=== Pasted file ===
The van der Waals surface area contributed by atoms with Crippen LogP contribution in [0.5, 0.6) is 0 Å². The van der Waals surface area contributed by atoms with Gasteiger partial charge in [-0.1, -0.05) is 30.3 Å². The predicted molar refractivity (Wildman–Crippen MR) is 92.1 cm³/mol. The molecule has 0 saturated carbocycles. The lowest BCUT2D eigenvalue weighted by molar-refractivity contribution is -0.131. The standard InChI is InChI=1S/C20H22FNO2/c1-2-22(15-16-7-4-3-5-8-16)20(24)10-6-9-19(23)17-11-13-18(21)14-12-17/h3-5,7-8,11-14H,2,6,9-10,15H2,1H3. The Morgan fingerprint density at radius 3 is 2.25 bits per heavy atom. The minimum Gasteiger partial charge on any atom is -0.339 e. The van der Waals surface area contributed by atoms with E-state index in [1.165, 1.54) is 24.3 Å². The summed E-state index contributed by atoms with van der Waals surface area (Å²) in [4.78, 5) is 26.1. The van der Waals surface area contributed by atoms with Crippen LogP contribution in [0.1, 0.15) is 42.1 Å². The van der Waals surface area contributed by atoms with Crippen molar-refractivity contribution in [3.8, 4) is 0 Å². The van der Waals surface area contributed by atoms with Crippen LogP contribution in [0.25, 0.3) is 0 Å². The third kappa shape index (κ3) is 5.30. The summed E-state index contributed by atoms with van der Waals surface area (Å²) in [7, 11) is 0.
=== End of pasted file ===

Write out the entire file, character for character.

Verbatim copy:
The van der Waals surface area contributed by atoms with Crippen LogP contribution in [0.5, 0.6) is 0 Å². The van der Waals surface area contributed by atoms with Gasteiger partial charge in [-0.1, -0.05) is 30.3 Å². The predicted molar refractivity (Wildman–Crippen MR) is 92.1 cm³/mol. The molecule has 0 saturated carbocycles. The lowest BCUT2D eigenvalue weighted by molar-refractivity contribution is -0.131. The standard InChI is InChI=1S/C20H22FNO2/c1-2-22(15-16-7-4-3-5-8-16)20(24)10-6-9-19(23)17-11-13-18(21)14-12-17/h3-5,7-8,11-14H,2,6,9-10,15H2,1H3. The Morgan fingerprint density at radius 3 is 2.25 bits per heavy atom. The minimum Gasteiger partial charge on any atom is -0.339 e. The van der Waals surface area contributed by atoms with E-state index in [1.165, 1.54) is 24.3 Å². The summed E-state index contributed by atoms with van der Waals surface area (Å²) in [4.78, 5) is 26.1. The van der Waals surface area contributed by atoms with Crippen LogP contribution in [0.1, 0.15) is 42.1 Å². The van der Waals surface area contributed by atoms with Crippen molar-refractivity contribution in [3.8, 4) is 0 Å². The van der Waals surface area contributed by atoms with Crippen LogP contribution in [0.25, 0.3) is 0 Å². The third kappa shape index (κ3) is 5.30. The summed E-state index contributed by atoms with van der Waals surface area (Å²) in [7, 11) is 0.